The government clearly intends to offer these text conversations for the "truth of the matter asserted." (See Doc. 106 at 12-23). The text messages sent from Lackey's phone are his own statements and are therefore not hearsay under Rule 801(d)(2)(A). See United States v. Lewisbey, 843 F.3d 653, 658 (7th Cir. 2016); see also United States v. Reilly, 33 F.3d 1396, 1411 (3d Cir. 1994). Text messages sent to the phone are inadmissible out-of-court statements offered for their truth. FED R. EVID. 801(c); see also Lewisbey, 843 F.3d at 658. The government has not addressed whether the statements qualify as hearsay, or whether they fall within one of Rule 803's exceptions. Text messages sent from the phone are therefore admissible as nonhearsay, while text messages sent to the phone are inadmissible as hearsay.

C. Character Evidence

Lackey contends that each piece of the government's proffered evidence is improper character evidence intended to show a propensity. (Doc. 103 at 6-7). The government argues that its evidence is not character evidence at all because it is "intrinsic" to the charged offenses or, alternatively, that it is admissible character evidence for a non-propensity purpose. (Doc. 106 at 14-16).

The government does not intend to introduce Exhibits 13 through 16. (See Doc. 106 at 8). We limit our character-evidence analysis to Exhibits 1 through 5 and sent text messages in Exhibits 17 through 25 because we concluded that Exhibits 6 through 12 and received text messages in Exhibits 17 through 25 are inadmissible. --------

Rule of Evidence 404(b) provides that "[e]vidence of a crime, wrong, or other act is not admissible to prove a person's character in order to show that on a particular occasion the person acted in accordance with the character." FED. R. EVID. 404(b)(1). Evidence of an uncharged crime, wrong, or other act is "intrinsic evidence" of the charged offense and not subject to Rule 404(b)'s general prohibition when it either (a) "directly proves the charged offense," or (b) was "performed contemporaneously with the charged crime" and "facilitate[d] the commission of the charged crime." United States v. Green, 617 F.3d 233, 249 (3d Cir. 2010) (quoting United States v. Bowie, 232 F.3d 923, 929 (D.C. Cir. 2000)).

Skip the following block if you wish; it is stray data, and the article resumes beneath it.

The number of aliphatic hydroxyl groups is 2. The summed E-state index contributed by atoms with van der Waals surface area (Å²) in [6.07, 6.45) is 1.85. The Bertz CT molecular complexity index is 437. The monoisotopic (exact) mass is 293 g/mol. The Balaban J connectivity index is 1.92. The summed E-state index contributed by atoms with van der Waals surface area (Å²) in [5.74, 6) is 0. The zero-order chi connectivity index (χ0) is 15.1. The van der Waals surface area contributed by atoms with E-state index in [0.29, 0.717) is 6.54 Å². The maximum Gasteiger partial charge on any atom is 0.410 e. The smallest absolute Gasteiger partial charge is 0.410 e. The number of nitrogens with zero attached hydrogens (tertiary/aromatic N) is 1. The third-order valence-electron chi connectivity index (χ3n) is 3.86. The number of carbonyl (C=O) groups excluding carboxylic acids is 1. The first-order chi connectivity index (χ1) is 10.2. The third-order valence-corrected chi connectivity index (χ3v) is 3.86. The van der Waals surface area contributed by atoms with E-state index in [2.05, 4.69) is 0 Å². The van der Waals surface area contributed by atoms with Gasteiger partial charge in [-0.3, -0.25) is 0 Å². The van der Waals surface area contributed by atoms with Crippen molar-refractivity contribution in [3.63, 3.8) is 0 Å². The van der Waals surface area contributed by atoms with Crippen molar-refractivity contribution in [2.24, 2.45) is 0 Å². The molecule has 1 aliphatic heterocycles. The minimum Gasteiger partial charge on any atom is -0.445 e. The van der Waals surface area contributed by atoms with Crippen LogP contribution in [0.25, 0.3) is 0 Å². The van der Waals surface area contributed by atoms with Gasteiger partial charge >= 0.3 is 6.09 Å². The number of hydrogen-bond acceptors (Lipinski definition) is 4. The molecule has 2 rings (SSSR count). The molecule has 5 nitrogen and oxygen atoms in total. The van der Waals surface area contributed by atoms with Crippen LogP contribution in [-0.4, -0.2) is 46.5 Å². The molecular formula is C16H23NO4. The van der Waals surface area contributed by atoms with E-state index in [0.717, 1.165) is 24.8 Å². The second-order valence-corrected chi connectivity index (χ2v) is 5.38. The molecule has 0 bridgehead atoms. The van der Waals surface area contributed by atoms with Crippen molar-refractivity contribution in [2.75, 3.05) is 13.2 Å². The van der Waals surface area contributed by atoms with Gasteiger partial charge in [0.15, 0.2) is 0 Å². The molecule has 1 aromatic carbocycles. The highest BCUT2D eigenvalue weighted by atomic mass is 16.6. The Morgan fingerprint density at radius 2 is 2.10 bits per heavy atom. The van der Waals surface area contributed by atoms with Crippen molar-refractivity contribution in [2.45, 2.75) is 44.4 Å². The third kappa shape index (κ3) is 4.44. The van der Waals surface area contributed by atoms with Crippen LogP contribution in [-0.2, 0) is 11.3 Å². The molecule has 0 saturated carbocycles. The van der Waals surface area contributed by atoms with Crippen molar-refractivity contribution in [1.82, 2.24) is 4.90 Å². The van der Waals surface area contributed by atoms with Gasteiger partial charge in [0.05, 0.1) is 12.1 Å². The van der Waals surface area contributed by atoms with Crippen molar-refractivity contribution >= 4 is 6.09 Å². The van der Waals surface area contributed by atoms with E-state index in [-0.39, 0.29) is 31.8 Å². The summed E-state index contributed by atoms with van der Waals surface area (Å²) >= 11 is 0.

The government argues that images of firearms and the text messages recovered from the iPhone are "intrinsic evidence." (Doc. 106 at 14-16). The photographs of firearms do not directly prove that Lackey is guilty of unlawful possession of a firearm. Photographs found on the iPhone show only that he was interested in firearms and possessed images of firearms. The sending and receiving of photographs of firearms in April and May of 2017 does, however, facilitate the later offense of unlawful possession of a weapon. The act of sending or receiving photographs of firearms, viewed in conjunction with text message conversations in which Lackey was actively pursuing a firearm, facilitated the later unlawful possession of firearms and are relevant to Lackey's intent. Images of firearms sent to and from the iPhone are therefore intrinsic evidence and fall outside Rule 404(b).

Like the photographs of firearms, text messages indicating that Lackey was attempting to procure a firearm do not directly prove his later possession. They do, however, facilitate the charged crime of unlawful possession of a firearm—the act of sending a text message inquiring about the availability of firearms facilitates the later possession of firearms. See Green, 617 F.3d at 249 (citation omitted); Bowie, 232 F.3d at 929 (citing 22 CHARLES ALAN WRIGHT ET AL., FEDERAL PRACTICE AND PROCEDURE § 5239 (1978)); see also 22B CHARLES ALAN WRIGHT ET AL., FEDERAL PRACTICE AND PROCEDURE § 5246 (2d ed. 2019). Text messages sent by Lackey are thus admissible.

Unlike the photographs and text messages involving firearms, text messages describing Lackey's efforts to package and distribute cocaine base directly prove elements of the charged offense of possession with intent to distribute cocaine base. Green, 617 F.3d at 249. That is, the government's proffered exhibits demonstrate Lackey's knowledge or intent to distribute a controlled substance, as well as his possession of said substance. Therefore, Exhibits 20 through 23 and Exhibit 25 are intrinsic and fall outside of Rule 404(b)'s prohibition on character evidence.

III. Conclusion

We will grant in part and deny in part Lackey's motion (Doc. 102) in limine. An appropriate order shall issue.


Christopher C. Conner, Chief Judge

united states District court

Middle District of Pennsylvania Dated: December 2, 2019